I appreciate your concerns, though they apply to Restic and any other tool that is used by Cyberpanel.
For what it’s worth, I found both Restic and Rustic to be very easy to use, with Rustic being better because it handles incremental backups properly, is faster, has a good resume mechanism etc…
I really don’t think it would be a very difficult job to integrate into Cyberpanel - I managed to build most of the CLI stuff in the PRs that I had submitted. It was just the HTML interface (Django etc…?) that I couldn’t figure out.
I hope you’ll be able to make it work - it’s a primary request for many people!
I believe you can use restic and Rustic without any sort of password. But that’s a non-argument anyway - the same thing applies to mysql and cyberpanel itself.
And so long as you have access to the Rustic backup repo, you can restore it to anywhere, such as a new server.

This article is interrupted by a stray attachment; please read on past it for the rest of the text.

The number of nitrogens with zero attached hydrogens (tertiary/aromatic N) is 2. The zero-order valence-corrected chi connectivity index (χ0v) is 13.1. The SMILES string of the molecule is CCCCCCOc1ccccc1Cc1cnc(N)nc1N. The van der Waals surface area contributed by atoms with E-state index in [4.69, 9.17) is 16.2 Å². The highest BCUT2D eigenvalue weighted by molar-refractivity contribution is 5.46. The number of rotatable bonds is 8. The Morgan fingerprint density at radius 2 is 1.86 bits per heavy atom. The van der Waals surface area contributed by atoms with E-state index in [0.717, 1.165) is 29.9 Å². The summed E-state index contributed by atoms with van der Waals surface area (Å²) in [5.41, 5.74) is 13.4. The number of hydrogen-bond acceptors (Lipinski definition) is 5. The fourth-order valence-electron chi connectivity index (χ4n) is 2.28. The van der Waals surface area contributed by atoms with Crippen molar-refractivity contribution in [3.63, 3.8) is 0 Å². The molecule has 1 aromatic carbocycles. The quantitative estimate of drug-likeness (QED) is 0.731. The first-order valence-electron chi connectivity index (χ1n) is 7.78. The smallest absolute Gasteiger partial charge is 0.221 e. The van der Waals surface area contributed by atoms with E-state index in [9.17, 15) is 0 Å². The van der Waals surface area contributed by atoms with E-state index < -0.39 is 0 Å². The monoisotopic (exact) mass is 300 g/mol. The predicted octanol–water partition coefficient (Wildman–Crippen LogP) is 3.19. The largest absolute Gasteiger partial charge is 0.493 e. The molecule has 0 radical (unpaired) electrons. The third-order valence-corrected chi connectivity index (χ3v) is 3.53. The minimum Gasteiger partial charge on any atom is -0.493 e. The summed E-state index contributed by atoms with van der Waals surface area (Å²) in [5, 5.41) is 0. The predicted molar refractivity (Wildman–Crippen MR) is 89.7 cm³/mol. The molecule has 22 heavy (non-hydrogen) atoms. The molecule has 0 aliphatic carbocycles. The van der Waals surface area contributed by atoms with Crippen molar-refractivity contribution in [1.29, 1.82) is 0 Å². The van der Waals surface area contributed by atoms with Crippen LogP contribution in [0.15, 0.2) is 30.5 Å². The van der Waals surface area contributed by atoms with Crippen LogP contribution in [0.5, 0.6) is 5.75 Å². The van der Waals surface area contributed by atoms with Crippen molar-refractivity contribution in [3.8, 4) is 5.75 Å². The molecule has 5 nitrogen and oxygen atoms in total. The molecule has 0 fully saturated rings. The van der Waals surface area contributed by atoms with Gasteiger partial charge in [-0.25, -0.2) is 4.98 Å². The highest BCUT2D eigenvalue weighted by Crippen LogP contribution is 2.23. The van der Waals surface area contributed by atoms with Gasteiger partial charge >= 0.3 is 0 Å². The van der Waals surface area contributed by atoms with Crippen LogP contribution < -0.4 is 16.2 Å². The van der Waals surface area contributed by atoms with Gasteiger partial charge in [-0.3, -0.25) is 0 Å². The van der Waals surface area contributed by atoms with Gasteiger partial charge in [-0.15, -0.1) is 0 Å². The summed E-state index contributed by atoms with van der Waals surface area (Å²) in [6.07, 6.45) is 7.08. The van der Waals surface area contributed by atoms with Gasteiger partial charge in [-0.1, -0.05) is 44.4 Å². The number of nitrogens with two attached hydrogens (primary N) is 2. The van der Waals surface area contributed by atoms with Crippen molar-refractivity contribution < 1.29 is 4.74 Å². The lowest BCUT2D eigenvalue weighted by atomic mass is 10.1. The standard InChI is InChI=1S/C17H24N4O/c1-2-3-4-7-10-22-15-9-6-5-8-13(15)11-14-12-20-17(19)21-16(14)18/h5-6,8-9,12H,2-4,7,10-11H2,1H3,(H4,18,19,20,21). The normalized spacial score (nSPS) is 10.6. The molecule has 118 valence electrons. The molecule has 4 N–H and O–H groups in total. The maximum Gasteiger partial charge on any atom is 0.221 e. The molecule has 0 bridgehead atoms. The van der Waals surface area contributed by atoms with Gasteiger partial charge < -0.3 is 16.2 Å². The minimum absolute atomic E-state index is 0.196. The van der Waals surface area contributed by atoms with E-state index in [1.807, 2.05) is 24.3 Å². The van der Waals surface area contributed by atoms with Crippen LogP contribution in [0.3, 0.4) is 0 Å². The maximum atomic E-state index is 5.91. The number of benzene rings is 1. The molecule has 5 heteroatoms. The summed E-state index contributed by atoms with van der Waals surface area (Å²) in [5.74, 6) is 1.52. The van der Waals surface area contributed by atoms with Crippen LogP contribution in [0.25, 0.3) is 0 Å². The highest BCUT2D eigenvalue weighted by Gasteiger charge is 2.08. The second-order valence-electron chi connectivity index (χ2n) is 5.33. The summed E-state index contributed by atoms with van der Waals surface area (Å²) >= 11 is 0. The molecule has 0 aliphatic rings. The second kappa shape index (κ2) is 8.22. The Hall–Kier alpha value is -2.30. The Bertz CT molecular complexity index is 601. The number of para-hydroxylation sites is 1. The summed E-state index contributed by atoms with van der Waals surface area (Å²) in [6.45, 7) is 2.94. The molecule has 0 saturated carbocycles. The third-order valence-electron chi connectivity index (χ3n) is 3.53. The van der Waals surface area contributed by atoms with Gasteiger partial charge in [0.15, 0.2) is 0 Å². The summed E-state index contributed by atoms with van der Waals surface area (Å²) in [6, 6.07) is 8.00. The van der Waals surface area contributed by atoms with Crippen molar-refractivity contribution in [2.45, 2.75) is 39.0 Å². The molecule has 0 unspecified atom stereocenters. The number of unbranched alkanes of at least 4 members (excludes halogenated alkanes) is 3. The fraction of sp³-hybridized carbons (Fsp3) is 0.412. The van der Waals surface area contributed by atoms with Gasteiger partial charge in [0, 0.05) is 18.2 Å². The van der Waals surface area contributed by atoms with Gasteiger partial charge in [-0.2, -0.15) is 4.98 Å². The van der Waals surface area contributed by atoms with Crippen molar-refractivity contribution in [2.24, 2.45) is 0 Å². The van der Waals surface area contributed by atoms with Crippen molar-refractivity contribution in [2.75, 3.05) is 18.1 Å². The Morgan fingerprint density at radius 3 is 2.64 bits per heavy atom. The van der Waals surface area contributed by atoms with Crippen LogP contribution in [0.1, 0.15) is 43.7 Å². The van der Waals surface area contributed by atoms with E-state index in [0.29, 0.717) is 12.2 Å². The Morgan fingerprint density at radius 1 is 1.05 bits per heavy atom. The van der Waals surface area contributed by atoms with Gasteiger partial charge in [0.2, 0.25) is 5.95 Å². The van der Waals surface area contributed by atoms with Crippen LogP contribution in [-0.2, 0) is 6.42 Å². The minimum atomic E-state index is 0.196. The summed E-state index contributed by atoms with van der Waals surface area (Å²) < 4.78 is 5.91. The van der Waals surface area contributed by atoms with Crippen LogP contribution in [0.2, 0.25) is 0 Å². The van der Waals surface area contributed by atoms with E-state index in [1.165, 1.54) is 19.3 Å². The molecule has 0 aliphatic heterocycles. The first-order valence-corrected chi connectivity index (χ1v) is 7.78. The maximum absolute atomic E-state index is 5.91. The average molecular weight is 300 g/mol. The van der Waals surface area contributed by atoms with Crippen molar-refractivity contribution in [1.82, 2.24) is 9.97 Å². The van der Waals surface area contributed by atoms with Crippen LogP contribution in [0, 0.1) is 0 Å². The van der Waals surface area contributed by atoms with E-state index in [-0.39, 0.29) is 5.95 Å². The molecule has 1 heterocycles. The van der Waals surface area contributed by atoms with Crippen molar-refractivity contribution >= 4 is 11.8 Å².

I don’t see why it would be really slow for large files - it should be faster for them than smaller ones. Plus you can configure different compression levels, or turn it off altogether. Again, in my testing long ago (and it surely has improved since then), creating and restore backups was 2-3x faster with the compression on than with it off.
Also, incremental backups are, obviously, far faster to create and restore than a full backup and take up incomparably less storage space, which allows for setting a schedule like every 30 minutes, which is more secure/reliable than infrequent large backups.
I’m quite certain that any of your concerns could be easily alleviated with some combination of reading the cli docs/help command, experimenting, and just asking the dev for help.